Sunday, April 13, 2008
One picture cannot plumb the depths of this story. So you get two. This lively band is belting out Dixieland with unfettered fervor. The rhythm is frenetic, the tune is classic, and the band has their New Orleans Bourbon Street crowd in the palm of their hands. Toes are tapping, hands are clapping, and the air is filled with electricity.
However, the band members appear to be emulating the great stone face.
It's that way with serious practitioners. The trombonist and trumpeter seem to be nearly immobile while the clarinetist is "taking his ride," accompanied by the drummer, bassist and pianist. I can but surmise that once the music starts, a mystic glue materializes, permeating the minds, bodies, and souls of the musicians. It moulds the group into a cybernetic state of togetherness that puts all other earthly systems to shame.
We can see the musicians, and as earth people, we rejoice as we hear the results. But we are on the outside looking in. Mind you, this is not a complaint, for nary a soul can argue with the results. The music is moving people. Two in particular.
Strolling down Bourbon Street is a couple who sniff the glue oozing from the musicians. They step into an unoccupied section of the street and begin some world-class jitterbugging to the electricity generated by the band. Their movements are quick, smooth, and well practiced. Their muscles ripple as they twirl, kick, and connect to the music. Their movements are a blurring frenzy of bodies in concert with each other and the music. Now the crowd is bordering on berserk. People are grinning from ear to ear. In this micro-corner of the world, there is no strife, no pestilence, no untoward spirits.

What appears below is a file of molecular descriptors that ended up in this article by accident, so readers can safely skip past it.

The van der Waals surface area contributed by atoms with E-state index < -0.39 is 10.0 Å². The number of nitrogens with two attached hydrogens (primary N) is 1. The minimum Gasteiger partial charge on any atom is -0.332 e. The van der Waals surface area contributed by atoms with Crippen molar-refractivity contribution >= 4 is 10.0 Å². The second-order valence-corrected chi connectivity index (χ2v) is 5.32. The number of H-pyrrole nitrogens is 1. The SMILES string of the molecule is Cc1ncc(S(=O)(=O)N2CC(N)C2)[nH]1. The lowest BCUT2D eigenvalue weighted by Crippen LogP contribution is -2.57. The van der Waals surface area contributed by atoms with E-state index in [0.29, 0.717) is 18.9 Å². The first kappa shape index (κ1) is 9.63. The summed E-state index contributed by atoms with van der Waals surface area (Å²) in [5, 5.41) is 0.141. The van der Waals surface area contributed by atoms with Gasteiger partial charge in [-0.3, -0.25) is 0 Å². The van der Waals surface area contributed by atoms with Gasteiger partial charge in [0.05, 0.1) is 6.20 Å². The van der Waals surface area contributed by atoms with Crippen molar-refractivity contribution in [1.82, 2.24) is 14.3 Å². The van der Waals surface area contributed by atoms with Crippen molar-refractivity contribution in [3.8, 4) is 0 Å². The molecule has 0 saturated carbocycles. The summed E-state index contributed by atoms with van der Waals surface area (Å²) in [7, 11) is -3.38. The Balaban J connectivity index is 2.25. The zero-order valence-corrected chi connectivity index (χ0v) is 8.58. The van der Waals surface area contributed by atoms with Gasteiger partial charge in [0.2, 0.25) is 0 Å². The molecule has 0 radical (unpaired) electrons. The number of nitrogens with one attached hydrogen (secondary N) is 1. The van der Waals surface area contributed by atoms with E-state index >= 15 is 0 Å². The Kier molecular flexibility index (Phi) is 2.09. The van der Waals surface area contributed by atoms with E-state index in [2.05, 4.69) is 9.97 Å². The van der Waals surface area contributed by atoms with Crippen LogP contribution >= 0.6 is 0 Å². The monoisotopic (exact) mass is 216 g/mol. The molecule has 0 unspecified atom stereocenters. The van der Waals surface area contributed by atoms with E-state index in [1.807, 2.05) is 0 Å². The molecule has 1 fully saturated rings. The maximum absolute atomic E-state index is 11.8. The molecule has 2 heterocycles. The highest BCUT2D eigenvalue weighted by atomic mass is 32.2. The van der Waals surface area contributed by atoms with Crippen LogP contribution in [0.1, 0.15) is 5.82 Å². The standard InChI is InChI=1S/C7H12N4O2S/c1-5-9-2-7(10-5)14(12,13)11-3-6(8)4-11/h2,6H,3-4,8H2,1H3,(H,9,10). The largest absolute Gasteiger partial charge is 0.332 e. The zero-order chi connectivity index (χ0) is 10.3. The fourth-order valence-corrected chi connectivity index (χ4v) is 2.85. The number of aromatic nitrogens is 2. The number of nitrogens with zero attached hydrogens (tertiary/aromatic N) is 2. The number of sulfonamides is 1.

The band builds to its fourfold amen, the dancers tune their movements, and the crowd bursts forth with tumultuous applause. Then, the band, back on earth, joins the crowd with ear-to-ear grins.
This microcosm of joy was part and parcel of the twenty-fifth French-Quarter Festival in New Orleans 2008. The festival started as an event to draw local New Orleans people to the French Quarter for some fun.
Since then, its popularity has grown exponentially. It was reported that there was not an empty hotel room anywhere near the French Quarter this weekend past, proving to this observer that there is still great value in fun. And in particular, good ol' dirt under the fingernails, git on down, New Orleans fun.
N O T E S:
Band: Nikon D200 / AF-S Nikkor 18-70mm f3.5-4.5 G ED.
Dancers: Nikon D200 / AF Nikkor 80-200 mm f2.8 D.
Both hand held.
Click the jump wings
to see the previous Photo of the Week. . . .